Although S corporations do not pay corporate income tax, there are still many financial pitfalls you should avoid around tax time. If you can escape making these five S corp taxes mistakes, it could save you money and protect your tax status.
What is an S Corporation?
For tax purposes, a corporation can elect to be treated as an S corporation, which means the company’s net taxable income is taxed at personal tax rates rather than corporate ones.
According to the IRS, “S corporations are corporations that elect to pass corporate income, losses, deductions, and credits through to their shareholders for federal tax purposes.
Shareholders of S corporations report the flow-through of income and losses on their personal tax returns and are assessed tax at their individual income tax rates. This allows S corporations to avoid double taxation on the corporate income. S corporations are responsible for tax on certain built-in gains and passive income at the entity level.”
Common Pitfalls to Avoid in S Corp Taxes
1) Electing to become an S Corp too late
The government offers a narrow time frame for businesses to elect to become an S corporation. A Form 2553 must be filed by:
- The 16th day of the 3rd month of a corporation’s tax year
If you have launched a new business during the course of the year, a 75 day time limit begins from your first day of operations. But, if you miss this deadline, you can still apply as long as you enlist the help of a certified public accountant.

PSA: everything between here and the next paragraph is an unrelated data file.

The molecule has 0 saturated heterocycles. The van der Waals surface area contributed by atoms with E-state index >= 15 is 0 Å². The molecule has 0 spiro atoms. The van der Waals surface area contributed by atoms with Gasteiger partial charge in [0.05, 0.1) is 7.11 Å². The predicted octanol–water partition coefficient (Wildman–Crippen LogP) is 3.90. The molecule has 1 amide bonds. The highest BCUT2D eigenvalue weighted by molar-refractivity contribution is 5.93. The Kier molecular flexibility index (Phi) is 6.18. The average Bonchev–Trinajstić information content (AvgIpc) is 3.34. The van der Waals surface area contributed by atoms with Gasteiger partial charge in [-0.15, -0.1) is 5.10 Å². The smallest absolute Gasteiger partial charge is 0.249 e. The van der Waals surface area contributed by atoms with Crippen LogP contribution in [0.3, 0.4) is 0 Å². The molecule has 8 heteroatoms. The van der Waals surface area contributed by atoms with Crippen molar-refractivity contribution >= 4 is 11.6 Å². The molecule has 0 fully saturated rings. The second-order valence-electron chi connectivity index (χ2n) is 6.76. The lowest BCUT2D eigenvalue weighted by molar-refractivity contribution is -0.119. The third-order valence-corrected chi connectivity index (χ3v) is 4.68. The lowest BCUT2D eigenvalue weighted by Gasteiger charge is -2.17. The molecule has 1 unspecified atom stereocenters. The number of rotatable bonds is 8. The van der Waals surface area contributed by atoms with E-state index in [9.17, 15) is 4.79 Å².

If you are interested in S corporation tax benefits, don’t wait until tax season to apply for a change your business status, because it may not be possible.
2) Not Separating Personal Assets from Company ones
As you begin to prepare your S corp taxes, another common mistake to avoid is comingling your personal and corporate transactions. Business owners should not pay for personal obligations out of corporate funds. It is also strongly suggested that personal and corporate debt be kept separate.
3) Shareholder-Employee Compensation
Many S corporations have shareholder-employees who own part of a company but also work there.
Even though the part-owner of a small business might not take a regular paycheck, IRS rules direct S corporations to pay a reasonable compensation to their shareholder-employees. Since tax issues may arise for shareholder-employees who do not receive a yearly Form W-2, it’s best to pay them in the same manner as all other staff members.
4) Shareholder Loans
For tax purposes, it’s also very important to document all shareholder loans. Whether the loans are to or from your company, they need to be accounted for prior to filing taxes.
Document shareholder loans with a promissory note, which includes repayment terms and agreed-upon interest rates.
5) Poor Credit Financing Reporting
Another common S corp taxes mistake is poor credit financing reporting, which causes shareholders to pay more in personal income taxes.
S corps may take out loans and lines of credit in the name of their business, but this does not result in the most advantageous tax return savings. Instead, it is a smart strategy to borrow money directly from the bank and then provide a loan to your company.
Following these steps can help you avoid costly penalties and overpaying on income tax. If you have any additional questions, consult a professional tax preparer.